No lions guard the entrance like at the Art Institute of Chicago. No block-wide steps outside lead up to the main exhibit level like they do at the Museum of Contemporary Art. There is nothing about the outside of the building at 65 W. Jackson Blvd. in Chicago's financial district that indicates a museum quality collection inside.
However, the building houses works by Claude Monet, Mary Fairchild MacMonnies Low, Albert Bloch and Roger Brown. The company they keep include George Inness, George Bellows, Ivan Albright, Jim Nutt, Kerry James Marshall, Ed Paschke and other noted artists.
The address is that of the Union League Club of Chicago, a private club formed in 12 cities to back the Union during the Civil War. Still an advocate for country and community with two remaining clubs: The Union League Club of Philadelphia and New York, the Chicago branch has developed a remarkable art collection during the past 126 years.
It has more than 800 works, primarily by American artists, and more recently, by artists who have had some connection to Chicago or the Midwest. The works span the art spectrum from traditional to modern and from painting to photography and ceramics.
Art museum curators across the world know of the private collection. Pieces such as the Monet, a MacMonnies and a William Henry Howe, have been loaned for museum exhibitions.
The good news is that the collection has been open to public view since art tours were approved in 2005. However, reservations are required. Formerly held the first Friday of each month, tours were recently changed to first Monday to provide more public access to rooms that were frequently in use on Fridays.
The somewhat problematic news is that reservations should be made well in advance because tours are limited in size and conducted just once a month.
“Word of the collection exploded two years ago with news about our 125th anniversary celebration. The tour sold out 8 months in advance,” said Art Committee Chairperson Marsha Goldstein. So put visit the art collection on the 2013 New Year's resolution list.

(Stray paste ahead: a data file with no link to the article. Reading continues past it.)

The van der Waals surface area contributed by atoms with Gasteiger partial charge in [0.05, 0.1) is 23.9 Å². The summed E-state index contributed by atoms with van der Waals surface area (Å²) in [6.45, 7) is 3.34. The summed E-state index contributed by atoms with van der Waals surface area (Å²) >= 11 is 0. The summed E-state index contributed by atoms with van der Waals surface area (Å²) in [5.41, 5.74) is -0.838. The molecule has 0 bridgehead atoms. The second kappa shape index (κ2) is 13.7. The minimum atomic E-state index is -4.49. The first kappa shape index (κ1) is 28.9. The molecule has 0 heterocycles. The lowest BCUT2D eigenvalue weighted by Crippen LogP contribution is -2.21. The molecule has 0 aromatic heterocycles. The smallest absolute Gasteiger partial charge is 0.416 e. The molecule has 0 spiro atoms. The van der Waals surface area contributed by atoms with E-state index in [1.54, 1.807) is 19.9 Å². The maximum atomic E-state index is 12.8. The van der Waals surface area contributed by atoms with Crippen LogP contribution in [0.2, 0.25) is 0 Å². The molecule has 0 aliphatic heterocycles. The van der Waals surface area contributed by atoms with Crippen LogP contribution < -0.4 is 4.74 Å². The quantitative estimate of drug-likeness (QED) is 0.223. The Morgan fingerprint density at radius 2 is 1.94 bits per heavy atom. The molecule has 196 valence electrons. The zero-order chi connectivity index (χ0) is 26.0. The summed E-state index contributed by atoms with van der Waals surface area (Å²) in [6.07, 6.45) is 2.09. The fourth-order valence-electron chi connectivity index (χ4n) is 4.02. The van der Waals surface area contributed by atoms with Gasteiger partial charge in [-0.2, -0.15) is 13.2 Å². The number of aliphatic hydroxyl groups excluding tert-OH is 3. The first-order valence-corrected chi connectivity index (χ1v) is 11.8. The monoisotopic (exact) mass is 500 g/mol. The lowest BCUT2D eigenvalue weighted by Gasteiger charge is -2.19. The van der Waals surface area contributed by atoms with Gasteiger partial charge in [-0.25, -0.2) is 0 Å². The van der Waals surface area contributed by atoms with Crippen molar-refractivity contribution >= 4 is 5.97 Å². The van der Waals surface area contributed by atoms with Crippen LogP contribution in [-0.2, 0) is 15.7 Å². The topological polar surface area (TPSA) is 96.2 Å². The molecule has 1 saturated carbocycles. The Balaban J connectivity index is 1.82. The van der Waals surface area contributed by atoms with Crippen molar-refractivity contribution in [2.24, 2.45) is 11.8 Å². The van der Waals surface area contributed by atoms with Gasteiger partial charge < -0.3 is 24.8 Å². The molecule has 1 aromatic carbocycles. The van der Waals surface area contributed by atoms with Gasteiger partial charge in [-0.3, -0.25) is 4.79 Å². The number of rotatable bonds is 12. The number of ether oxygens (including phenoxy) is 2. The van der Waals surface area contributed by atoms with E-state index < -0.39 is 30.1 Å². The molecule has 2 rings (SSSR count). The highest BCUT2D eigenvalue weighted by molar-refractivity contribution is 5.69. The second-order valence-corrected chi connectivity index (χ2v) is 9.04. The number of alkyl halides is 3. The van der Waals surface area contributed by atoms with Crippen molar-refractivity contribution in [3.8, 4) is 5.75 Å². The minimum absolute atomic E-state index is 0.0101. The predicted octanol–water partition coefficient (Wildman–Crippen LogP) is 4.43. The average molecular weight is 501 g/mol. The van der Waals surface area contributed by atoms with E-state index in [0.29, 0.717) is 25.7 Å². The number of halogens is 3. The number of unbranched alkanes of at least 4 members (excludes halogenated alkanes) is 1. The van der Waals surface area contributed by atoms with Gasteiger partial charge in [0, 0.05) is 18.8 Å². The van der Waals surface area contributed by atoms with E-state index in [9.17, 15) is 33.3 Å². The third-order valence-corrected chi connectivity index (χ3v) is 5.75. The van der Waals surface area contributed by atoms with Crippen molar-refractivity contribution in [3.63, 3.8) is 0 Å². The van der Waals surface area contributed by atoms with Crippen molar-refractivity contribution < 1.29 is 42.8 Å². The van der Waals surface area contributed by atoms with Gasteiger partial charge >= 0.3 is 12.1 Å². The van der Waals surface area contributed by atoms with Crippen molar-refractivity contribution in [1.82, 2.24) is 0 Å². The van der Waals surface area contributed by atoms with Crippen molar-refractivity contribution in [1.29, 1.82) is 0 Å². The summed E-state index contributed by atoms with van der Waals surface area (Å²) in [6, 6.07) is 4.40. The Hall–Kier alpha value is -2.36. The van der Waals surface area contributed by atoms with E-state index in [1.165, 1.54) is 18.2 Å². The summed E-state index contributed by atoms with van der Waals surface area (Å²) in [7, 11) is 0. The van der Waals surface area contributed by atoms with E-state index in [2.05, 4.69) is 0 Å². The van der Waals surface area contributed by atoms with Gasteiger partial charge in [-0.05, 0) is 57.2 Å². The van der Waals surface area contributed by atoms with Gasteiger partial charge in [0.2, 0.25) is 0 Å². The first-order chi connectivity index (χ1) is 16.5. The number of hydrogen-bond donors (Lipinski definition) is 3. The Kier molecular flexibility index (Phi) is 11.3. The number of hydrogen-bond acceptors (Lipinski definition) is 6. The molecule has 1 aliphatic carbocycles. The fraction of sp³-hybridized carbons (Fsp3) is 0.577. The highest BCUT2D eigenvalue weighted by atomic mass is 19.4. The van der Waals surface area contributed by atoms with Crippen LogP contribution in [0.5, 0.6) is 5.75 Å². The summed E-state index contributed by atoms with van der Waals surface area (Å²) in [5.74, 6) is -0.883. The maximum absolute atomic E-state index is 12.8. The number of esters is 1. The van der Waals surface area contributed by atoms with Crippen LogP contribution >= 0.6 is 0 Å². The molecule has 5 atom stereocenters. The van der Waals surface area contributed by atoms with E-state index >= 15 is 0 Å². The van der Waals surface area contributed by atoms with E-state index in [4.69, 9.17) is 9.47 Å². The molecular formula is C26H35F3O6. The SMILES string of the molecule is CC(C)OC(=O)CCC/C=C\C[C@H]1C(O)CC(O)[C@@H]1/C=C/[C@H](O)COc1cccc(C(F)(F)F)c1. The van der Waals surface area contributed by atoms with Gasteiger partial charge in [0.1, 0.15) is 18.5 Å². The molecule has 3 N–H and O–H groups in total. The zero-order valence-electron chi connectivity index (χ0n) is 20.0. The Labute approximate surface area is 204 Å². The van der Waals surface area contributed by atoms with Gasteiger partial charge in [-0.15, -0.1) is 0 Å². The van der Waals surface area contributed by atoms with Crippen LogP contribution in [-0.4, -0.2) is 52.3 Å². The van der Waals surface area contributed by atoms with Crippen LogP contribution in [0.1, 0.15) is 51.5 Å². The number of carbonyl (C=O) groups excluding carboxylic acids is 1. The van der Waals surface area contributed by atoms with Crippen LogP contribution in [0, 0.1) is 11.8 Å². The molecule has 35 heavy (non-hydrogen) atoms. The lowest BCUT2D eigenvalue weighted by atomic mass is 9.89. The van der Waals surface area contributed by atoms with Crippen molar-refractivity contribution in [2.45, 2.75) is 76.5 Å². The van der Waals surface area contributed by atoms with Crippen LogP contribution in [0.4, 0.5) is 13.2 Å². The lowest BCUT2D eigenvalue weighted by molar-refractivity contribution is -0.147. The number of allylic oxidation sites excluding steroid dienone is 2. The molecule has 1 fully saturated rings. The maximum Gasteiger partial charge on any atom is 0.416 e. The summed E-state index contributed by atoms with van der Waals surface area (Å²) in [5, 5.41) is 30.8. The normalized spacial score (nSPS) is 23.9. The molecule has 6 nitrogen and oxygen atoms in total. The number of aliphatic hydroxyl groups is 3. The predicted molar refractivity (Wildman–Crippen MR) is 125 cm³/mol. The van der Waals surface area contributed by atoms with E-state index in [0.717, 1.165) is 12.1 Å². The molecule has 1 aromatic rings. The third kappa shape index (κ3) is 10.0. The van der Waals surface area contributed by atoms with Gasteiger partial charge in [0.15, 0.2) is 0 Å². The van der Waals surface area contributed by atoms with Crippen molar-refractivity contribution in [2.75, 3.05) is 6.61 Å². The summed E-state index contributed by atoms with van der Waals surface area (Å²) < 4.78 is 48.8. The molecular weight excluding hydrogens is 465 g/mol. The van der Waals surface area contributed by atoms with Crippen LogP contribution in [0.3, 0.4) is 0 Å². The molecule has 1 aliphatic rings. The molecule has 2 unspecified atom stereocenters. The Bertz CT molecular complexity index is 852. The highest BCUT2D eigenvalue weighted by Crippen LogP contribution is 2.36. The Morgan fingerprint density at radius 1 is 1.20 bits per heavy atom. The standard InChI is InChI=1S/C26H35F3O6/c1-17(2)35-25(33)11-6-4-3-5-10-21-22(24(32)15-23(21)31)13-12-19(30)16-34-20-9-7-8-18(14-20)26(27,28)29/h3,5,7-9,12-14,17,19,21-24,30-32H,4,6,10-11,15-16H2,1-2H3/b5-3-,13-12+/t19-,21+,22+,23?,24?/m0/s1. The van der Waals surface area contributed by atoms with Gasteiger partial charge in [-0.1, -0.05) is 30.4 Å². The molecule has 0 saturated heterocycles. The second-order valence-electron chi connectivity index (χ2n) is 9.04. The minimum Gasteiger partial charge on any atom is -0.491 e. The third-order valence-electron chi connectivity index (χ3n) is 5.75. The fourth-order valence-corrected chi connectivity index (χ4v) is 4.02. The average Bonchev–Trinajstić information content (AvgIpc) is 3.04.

When you see Monet’s “Apple Trees in Blossom,” 1872, you will likely hear the painting was exhibited with other Monet work at the Art Institute of Chicago in 1895 and was sold to the Union Club for $500 that year even though it was valued at the time at about $1,500.
Monet’s French Impressionistic style was not yet in vogue but the club’s Art Committee members: Art Institute of Chicago President W.M.R French, collector and civic leader Martin Ryerson and collector Judge John Barton Payne purchased the piece.
When passing Ross Sterling Turner’s “Cologne Cathedral, 1884, you learn that when Union League Club member Jim Thatcher donated the painting in 1886 he wrote, “I trust this gift may soon find company.”
Keeping the Turner company, although on a different floor, are the more recent acquisitions and works by the club’s Distinguished Artists honorees such as photographers Dawoud Bey and Barbara Cain, ceramicist Ruth Duckworth, sculptor Richard Hunt and abstract painter William Conger.
The list can go on but best is to call curator Elizabeth K. Whiting at 312-435-5942 or email her at firstname.lastname@example.org. for a reservation and see for yourself. For more information visit Union League Club Tours or call 312-427-7800. The Union League Club of Chicago is at 65 W. Jackson Blvd., Chicago, IL 60604.